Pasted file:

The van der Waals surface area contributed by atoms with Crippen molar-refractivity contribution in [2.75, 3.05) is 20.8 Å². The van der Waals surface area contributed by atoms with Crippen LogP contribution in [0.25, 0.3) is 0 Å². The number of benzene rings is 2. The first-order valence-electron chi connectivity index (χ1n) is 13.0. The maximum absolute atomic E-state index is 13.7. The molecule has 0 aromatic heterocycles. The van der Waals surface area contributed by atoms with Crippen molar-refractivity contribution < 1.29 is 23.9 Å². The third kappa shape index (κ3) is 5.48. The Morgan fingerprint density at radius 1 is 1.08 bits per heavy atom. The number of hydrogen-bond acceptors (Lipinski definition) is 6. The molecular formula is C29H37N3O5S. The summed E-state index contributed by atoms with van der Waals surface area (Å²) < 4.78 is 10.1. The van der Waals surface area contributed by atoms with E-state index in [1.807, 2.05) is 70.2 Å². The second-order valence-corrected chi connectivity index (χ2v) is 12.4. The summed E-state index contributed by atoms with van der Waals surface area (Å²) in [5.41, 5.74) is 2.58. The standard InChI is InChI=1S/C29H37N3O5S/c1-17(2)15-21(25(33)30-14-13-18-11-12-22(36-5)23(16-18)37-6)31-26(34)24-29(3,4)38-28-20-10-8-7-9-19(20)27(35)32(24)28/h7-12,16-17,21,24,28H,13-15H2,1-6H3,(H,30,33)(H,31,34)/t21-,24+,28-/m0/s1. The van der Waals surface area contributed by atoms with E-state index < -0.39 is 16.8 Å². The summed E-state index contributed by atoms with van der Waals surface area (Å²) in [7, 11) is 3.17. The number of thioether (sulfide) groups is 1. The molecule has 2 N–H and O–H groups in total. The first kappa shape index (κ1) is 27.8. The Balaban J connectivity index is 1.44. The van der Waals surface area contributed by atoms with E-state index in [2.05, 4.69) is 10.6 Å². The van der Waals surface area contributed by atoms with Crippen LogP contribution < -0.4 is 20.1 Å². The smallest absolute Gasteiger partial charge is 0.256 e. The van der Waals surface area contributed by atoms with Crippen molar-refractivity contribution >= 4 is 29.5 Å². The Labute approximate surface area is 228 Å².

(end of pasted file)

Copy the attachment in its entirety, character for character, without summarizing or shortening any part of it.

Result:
The van der Waals surface area contributed by atoms with Crippen molar-refractivity contribution in [2.75, 3.05) is 20.8 Å². The van der Waals surface area contributed by atoms with Crippen LogP contribution in [0.25, 0.3) is 0 Å². The number of benzene rings is 2. The first-order valence-electron chi connectivity index (χ1n) is 13.0. The maximum absolute atomic E-state index is 13.7. The molecule has 0 aromatic heterocycles. The van der Waals surface area contributed by atoms with Crippen molar-refractivity contribution < 1.29 is 23.9 Å². The third kappa shape index (κ3) is 5.48. The Morgan fingerprint density at radius 1 is 1.08 bits per heavy atom. The number of hydrogen-bond acceptors (Lipinski definition) is 6. The molecular formula is C29H37N3O5S. The summed E-state index contributed by atoms with van der Waals surface area (Å²) < 4.78 is 10.1. The van der Waals surface area contributed by atoms with E-state index in [1.807, 2.05) is 70.2 Å². The second-order valence-corrected chi connectivity index (χ2v) is 12.4. The summed E-state index contributed by atoms with van der Waals surface area (Å²) in [5.41, 5.74) is 2.58. The standard InChI is InChI=1S/C29H37N3O5S/c1-17(2)15-21(25(33)30-14-13-18-11-12-22(36-5)23(16-18)37-6)31-26(34)24-29(3,4)38-28-20-10-8-7-9-19(20)27(35)32(24)28/h7-12,16-17,21,24,28H,13-15H2,1-6H3,(H,30,33)(H,31,34)/t21-,24+,28-/m0/s1. The van der Waals surface area contributed by atoms with E-state index < -0.39 is 16.8 Å². The summed E-state index contributed by atoms with van der Waals surface area (Å²) in [7, 11) is 3.17. The number of thioether (sulfide) groups is 1. The molecule has 2 N–H and O–H groups in total. The first kappa shape index (κ1) is 27.8. The Balaban J connectivity index is 1.44. The van der Waals surface area contributed by atoms with E-state index in [2.05, 4.69) is 10.6 Å². The van der Waals surface area contributed by atoms with Crippen LogP contribution < -0.4 is 20.1 Å². The smallest absolute Gasteiger partial charge is 0.256 e. The van der Waals surface area contributed by atoms with Crippen molar-refractivity contribution >= 4 is 29.5 Å². The Labute approximate surface area is 228 Å².